John Voorhees, 88, a mischievously droll writer for the Seattle Post-Intelligencer and then The Seattle Times from the early 1950s to the 1990s who wrote about every facet of the arts, died Aug. 15.
B.K.S. Iyengar, 95, who began teaching yoga in the 1930s and helped lay the foundation for the explosive growth of yoga as practice and industry, opening institutes on six continents and attaining rock-star status, died Wednesday in Pune, India.
Don Pardo, 96, the radio man and TV game-show announcer who for 38 seasons was the voice of “Saturday Night Live,” died Monday in Tucson, Ariz.
Sophie Masloff, 96, a self-described “old Jewish grandmother” and Pittsburgh’s first female mayor, 1988-1994, who used humor and firm resolve to lead a city that was losing its steel industry, died there last Sunday.
- Marymoor Park concerts: Full lineup announced
- Capitol Hill light-rail station nearly ready for trains to rumble
- Nelson Cruz's home run in ninth inning lifts Mariners to sweep of Rays
- Historically black Central District could be less than 10% black in a decade
- They were millionaires for 3 months, but Seattle couple didn't know it
Most Read Stories
Richard Dauenhauer, 72, of Alaska, an expert on Tlingit lore and language and a former Alaska poet laureate, who earned praise for preserving and recording Tlingit culture, died Tuesday of cancer in Juneau.
George V. Hansen, 83, a Republican whose open disdain for federal authority made him a popular figure in Idaho, where he was elected to Congress seven times, and who landed in federal prison twice for financial-disclosure violations and fraud, died Aug. 14 in Pocatello. He had circulatory and heart problems.
Deborah Sussman, 83, a designer whose bold color choices for thousands of 1984 Olympics signs, gateways, pylons, uniforms and venue exteriors were at first controversial but came to define the look of the Los Angeles event, died of breast cancer at home Tuesday in Los Angeles.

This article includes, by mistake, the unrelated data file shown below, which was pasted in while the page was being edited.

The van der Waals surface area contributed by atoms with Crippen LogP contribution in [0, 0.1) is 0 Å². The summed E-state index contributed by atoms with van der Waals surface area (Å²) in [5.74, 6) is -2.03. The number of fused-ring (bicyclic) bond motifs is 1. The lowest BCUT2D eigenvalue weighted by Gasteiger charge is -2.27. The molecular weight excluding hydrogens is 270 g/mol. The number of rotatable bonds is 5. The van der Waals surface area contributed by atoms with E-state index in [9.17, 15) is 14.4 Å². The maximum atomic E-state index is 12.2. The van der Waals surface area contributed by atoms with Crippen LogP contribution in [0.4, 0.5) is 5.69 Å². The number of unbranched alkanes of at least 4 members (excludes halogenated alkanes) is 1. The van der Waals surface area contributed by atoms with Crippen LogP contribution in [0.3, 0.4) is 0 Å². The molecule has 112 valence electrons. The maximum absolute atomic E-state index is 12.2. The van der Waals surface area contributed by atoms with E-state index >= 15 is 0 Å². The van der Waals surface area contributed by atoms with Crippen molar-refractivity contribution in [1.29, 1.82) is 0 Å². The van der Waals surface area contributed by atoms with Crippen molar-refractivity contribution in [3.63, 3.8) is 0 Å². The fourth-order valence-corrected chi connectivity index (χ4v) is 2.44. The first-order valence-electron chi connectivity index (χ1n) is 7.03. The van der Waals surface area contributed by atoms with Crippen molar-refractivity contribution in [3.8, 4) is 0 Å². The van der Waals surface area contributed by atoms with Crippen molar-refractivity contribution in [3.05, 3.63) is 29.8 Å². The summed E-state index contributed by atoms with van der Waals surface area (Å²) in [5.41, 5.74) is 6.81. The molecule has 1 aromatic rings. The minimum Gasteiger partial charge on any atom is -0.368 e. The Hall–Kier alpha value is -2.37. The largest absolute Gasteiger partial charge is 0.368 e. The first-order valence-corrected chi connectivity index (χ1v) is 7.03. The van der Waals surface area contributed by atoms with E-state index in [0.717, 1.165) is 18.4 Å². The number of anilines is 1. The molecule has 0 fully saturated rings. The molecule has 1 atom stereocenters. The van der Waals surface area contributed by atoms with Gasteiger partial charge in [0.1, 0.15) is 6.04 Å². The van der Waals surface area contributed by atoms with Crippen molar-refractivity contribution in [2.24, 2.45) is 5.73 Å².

Derek Rieth, 43, a longtime percussionist for Portland band Pink Martini who played everything from bongos to finger cymbals, died of a self-inflicted gunshot wound last week.
James Jeffords, 80, who as a U.S. senator from Vermont in 2001 tipped control of the Senate when he quit the Republican Party to become an independent and caucus with the Democrats, died Monday in Washington, D.C. He had been in declining health.
Licia Albanese, 105, a revered Metropolitan Opera soprano who achieved superstar status in the postwar era, died Aug. 15 in New York.
Robert Hansen, 75, who hunted down women in the Alaska wilderness in the 1970s — he confessed to killing 17 and raping 30 more and was serving a 461-year sentence — died Thursday in an Anchorage hospital. He had been in declining health.
Terence A. Todman, 88, who as U.S. ambassador to six nations and the first black person to head a geographic division of the State Department was known for candor, adroit negotiating and relentless efforts to bring more minorities to the Foreign Service, died Aug. 13 on St. Thomas in the U.S. Virgin Islands.
Albert Reynolds, 81, the straight-talking Irish prime minister who played a key role in delivering peace to Northern Ireland, died of Alzheimer’s disease Thursday in Dublin.
Edmund Szoka, 86, the Roman Catholic cardinal who was the former governor of Vatican City and the head of the Detroit archdiocese, died of natural causes Wednesday in Novi, Mich.